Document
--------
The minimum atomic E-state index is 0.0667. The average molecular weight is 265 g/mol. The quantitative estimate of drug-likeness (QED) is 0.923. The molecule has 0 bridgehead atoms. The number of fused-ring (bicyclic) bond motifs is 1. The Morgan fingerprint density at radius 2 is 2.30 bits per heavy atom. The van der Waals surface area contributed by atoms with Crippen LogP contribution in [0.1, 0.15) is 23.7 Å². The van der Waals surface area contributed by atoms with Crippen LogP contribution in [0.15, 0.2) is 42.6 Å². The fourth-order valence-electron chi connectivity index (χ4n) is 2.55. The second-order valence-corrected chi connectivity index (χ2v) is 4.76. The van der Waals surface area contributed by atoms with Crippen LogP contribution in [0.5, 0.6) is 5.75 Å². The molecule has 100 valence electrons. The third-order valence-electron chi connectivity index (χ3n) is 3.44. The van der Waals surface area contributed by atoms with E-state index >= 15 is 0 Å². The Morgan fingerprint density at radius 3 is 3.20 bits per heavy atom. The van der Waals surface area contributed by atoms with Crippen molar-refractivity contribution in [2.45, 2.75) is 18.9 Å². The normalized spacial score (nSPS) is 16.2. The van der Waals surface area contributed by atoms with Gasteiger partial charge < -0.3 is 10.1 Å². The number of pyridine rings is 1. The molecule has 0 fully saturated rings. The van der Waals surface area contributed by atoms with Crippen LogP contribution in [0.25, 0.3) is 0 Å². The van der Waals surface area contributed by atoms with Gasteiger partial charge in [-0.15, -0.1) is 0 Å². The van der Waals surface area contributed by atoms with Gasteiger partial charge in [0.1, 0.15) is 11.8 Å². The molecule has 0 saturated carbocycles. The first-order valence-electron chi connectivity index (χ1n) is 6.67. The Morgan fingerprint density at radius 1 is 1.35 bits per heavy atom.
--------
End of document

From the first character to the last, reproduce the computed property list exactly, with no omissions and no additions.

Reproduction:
The minimum atomic E-state index is 0.0667. The average molecular weight is 265 g/mol. The quantitative estimate of drug-likeness (QED) is 0.923. The molecule has 0 bridgehead atoms. The number of fused-ring (bicyclic) bond motifs is 1. The Morgan fingerprint density at radius 2 is 2.30 bits per heavy atom. The van der Waals surface area contributed by atoms with Crippen LogP contribution in [0.1, 0.15) is 23.7 Å². The van der Waals surface area contributed by atoms with Crippen LogP contribution in [0.15, 0.2) is 42.6 Å². The fourth-order valence-electron chi connectivity index (χ4n) is 2.55. The second-order valence-corrected chi connectivity index (χ2v) is 4.76. The van der Waals surface area contributed by atoms with Crippen LogP contribution in [0.5, 0.6) is 5.75 Å². The molecule has 100 valence electrons. The third-order valence-electron chi connectivity index (χ3n) is 3.44. The van der Waals surface area contributed by atoms with E-state index >= 15 is 0 Å². The Morgan fingerprint density at radius 3 is 3.20 bits per heavy atom. The van der Waals surface area contributed by atoms with Crippen molar-refractivity contribution in [2.45, 2.75) is 18.9 Å². The normalized spacial score (nSPS) is 16.2. The van der Waals surface area contributed by atoms with Gasteiger partial charge < -0.3 is 10.1 Å². The number of pyridine rings is 1. The molecule has 0 fully saturated rings. The van der Waals surface area contributed by atoms with Crippen LogP contribution in [0.25, 0.3) is 0 Å². The van der Waals surface area contributed by atoms with Gasteiger partial charge in [-0.15, -0.1) is 0 Å². The van der Waals surface area contributed by atoms with Gasteiger partial charge in [0.1, 0.15) is 11.8 Å². The molecule has 0 saturated carbocycles. The first-order valence-electron chi connectivity index (χ1n) is 6.67. The Morgan fingerprint density at radius 1 is 1.35 bits per heavy atom.